The ladies exposed the colourful material, or hid it, with a simple twist of the covering cloth, double-crossed over the shoulders, across the chest and the back. When they rose to dance their greetings, an extraordinary play of colour and shape occurred, as simple movements of the feet caused the strands of yarn to flay around in the air in sympathy with the physical movement. Arms raised, the ladies would swirl and sway with a blaze of colour surrounding them, their already ample shapes rendered even more imposing.

One of these ladies is Eva Ngobeni, wife of George Ngobeni, another major sangoma of the New Era Ngaka. Much more will be written about George later. Eva is a striking presence. Her arms are extremely long, her hands immense. When she spreads these in dance, she appears to double her size and scope, as if she were embracing the world. Her large facial features are crowned by a smile which goes on forever behind two immaculate white rows of teeth.

We were taken into the house to meet Johannes’ brother Paulus, lying on the couch in the living room. Johannes’ other brothers were there, Peter and Solomon, the former quite striking all in white, tall and slim, the latter striking for his eyes, which are askew, deeply set into his weather-beaten, moustachioed face.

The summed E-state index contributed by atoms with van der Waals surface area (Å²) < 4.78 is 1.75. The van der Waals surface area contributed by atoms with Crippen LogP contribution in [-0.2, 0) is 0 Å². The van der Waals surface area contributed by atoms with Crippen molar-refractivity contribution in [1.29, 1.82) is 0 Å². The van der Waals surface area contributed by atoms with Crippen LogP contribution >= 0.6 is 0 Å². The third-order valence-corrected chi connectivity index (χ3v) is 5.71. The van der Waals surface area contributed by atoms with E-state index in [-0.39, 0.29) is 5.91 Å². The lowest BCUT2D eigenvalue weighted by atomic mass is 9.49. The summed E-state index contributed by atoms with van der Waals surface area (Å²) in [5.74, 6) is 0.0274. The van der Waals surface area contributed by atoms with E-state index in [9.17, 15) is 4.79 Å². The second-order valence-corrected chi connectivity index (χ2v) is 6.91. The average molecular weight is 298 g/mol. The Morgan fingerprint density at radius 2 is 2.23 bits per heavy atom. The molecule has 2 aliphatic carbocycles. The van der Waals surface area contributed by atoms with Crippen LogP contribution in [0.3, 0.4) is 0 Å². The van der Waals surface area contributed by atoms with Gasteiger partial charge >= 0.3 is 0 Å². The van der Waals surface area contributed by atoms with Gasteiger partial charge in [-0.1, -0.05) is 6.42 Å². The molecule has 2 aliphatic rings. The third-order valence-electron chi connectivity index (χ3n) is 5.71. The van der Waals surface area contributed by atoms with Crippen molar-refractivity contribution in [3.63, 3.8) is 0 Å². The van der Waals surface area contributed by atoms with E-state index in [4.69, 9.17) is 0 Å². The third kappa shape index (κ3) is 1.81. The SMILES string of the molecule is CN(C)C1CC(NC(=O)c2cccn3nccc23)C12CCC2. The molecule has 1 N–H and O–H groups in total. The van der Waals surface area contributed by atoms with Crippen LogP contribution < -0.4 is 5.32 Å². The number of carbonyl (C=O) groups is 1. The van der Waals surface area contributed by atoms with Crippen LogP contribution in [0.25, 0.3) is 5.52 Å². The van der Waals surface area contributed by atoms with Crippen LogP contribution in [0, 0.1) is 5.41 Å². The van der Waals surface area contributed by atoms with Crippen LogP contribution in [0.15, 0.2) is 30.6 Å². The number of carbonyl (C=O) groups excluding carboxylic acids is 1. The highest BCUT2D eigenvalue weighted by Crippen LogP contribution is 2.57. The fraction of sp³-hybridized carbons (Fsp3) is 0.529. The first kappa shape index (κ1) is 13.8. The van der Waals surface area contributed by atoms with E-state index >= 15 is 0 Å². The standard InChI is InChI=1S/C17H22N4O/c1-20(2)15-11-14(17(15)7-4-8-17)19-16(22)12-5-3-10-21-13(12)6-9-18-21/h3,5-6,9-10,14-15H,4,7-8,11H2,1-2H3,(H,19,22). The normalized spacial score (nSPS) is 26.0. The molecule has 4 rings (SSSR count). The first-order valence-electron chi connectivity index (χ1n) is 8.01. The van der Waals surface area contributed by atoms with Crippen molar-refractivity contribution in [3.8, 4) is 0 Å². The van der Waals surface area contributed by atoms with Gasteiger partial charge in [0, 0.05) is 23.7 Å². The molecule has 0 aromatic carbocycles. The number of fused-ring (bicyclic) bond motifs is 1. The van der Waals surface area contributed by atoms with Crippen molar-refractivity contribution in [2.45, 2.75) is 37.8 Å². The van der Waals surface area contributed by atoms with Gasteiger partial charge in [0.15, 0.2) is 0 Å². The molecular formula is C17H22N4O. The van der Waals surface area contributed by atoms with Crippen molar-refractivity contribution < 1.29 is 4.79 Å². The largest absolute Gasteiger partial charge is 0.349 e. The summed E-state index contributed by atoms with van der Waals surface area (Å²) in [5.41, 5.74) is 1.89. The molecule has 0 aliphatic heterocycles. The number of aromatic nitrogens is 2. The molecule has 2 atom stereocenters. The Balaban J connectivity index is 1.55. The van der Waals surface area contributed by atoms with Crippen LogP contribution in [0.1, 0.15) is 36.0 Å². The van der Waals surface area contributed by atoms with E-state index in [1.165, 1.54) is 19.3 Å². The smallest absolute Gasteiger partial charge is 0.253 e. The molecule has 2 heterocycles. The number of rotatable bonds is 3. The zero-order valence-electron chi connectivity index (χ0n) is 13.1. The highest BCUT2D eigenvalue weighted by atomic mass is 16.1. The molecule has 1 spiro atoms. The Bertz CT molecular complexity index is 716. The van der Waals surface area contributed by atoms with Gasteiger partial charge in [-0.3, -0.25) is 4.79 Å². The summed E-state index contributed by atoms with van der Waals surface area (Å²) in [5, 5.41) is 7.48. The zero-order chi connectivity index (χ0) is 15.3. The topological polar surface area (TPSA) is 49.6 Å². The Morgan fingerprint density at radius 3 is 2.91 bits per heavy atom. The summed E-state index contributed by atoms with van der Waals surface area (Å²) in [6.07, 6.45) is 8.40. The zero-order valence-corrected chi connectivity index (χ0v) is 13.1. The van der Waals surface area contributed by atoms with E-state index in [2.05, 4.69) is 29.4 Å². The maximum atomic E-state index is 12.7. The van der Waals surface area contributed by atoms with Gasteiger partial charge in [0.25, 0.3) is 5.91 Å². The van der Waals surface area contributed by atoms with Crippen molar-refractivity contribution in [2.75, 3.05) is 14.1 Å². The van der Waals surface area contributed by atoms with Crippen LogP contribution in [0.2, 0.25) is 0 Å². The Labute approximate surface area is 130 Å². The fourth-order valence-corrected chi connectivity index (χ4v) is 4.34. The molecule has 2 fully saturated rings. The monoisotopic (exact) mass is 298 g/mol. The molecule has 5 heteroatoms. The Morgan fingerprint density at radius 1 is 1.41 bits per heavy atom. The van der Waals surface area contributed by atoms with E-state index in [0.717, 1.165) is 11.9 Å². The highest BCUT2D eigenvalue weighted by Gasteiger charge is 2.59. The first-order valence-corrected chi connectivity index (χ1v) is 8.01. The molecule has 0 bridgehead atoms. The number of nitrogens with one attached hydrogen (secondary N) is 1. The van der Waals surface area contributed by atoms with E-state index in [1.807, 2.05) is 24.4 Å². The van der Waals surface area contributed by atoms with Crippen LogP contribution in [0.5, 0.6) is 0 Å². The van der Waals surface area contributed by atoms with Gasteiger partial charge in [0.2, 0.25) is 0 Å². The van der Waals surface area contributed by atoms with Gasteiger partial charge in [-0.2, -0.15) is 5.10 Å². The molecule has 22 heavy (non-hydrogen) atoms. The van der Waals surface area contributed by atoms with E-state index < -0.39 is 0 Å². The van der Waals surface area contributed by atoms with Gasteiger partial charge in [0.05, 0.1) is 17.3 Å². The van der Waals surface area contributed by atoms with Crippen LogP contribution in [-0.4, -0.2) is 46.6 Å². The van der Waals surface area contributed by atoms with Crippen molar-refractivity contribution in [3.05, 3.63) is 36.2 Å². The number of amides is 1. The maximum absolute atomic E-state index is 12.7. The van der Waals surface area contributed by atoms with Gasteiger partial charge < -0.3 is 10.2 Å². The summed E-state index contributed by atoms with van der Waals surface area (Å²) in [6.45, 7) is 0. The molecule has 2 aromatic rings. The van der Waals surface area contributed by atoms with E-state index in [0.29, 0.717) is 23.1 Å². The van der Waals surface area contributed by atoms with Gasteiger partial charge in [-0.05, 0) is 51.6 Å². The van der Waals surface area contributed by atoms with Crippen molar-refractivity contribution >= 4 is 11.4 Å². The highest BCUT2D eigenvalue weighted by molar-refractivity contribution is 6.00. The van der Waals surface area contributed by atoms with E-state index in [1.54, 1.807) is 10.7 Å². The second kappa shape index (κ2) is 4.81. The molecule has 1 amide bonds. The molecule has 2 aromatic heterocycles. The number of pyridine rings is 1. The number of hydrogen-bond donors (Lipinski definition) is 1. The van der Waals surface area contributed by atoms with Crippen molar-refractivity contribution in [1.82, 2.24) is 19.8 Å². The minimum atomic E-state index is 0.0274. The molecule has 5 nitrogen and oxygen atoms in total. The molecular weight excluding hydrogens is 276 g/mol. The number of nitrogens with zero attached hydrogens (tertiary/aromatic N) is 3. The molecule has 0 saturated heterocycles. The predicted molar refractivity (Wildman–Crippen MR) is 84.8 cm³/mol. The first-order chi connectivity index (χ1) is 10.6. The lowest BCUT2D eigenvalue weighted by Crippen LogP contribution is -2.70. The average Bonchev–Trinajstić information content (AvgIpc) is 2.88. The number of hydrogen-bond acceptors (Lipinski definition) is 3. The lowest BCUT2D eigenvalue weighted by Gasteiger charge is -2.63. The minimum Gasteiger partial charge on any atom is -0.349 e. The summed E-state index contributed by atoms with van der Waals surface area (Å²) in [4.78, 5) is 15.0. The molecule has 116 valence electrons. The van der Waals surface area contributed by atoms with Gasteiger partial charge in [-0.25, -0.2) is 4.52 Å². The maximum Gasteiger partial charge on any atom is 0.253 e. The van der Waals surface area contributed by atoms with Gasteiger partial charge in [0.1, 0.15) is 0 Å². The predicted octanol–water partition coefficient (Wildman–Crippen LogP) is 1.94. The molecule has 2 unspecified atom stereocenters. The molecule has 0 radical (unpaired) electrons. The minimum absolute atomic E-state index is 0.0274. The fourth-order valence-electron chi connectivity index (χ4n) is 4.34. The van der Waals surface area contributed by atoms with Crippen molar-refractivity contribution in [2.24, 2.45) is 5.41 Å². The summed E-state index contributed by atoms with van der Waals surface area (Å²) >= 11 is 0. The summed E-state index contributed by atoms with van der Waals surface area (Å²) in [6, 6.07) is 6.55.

We filled our plates at the table and sought out sitting places in the yard. Peter was sitting on a plastic beer case carton, Solomon on a rickety chair, while Johannes, Aldrin and I sat on the grass. About ten people remained at table. Outside children and young people gathered, as the guests and my car had awakened interest. Three youngsters from the street offered to wash my car, but were disappointed when we told them it had already been washed once today. Johannes and I had an extensive conversation, ranging from the New Era Ngaka, his plans for a regional council of traditional Shangaan leaders, a certification school, to my impressions of their traditional culture.

He told me that he had known immediately at Canny’s place that we would develop a special relationship. He asked about Canny and Stiga, and what more I would like to learn. I had brought my old flannel shoe bag, which carried the traditional artifacts I had collected thus far. In addition to the artifacts from the cave, I had added my three Tibetan I Ging coins, a small piece of amber from prehistoric times in which was captured an ancient insect, a round stone which I had picked up from the dry bed of the Njelele river in the far north of South Africa, on the Zimbabwe border, and two other matching seashells. I had been particularly intrigued of late with the piece of cane I had found in the cave, as I knew I must do “something” with it. Just before coming out to Johannes’ place, earlier that week, I had taken a file and bored two shallow channels diametrically crossing the open edges of the cane piece, and I sought Johannes’ advice on what this might mean, or whether in fact I had done the right thing.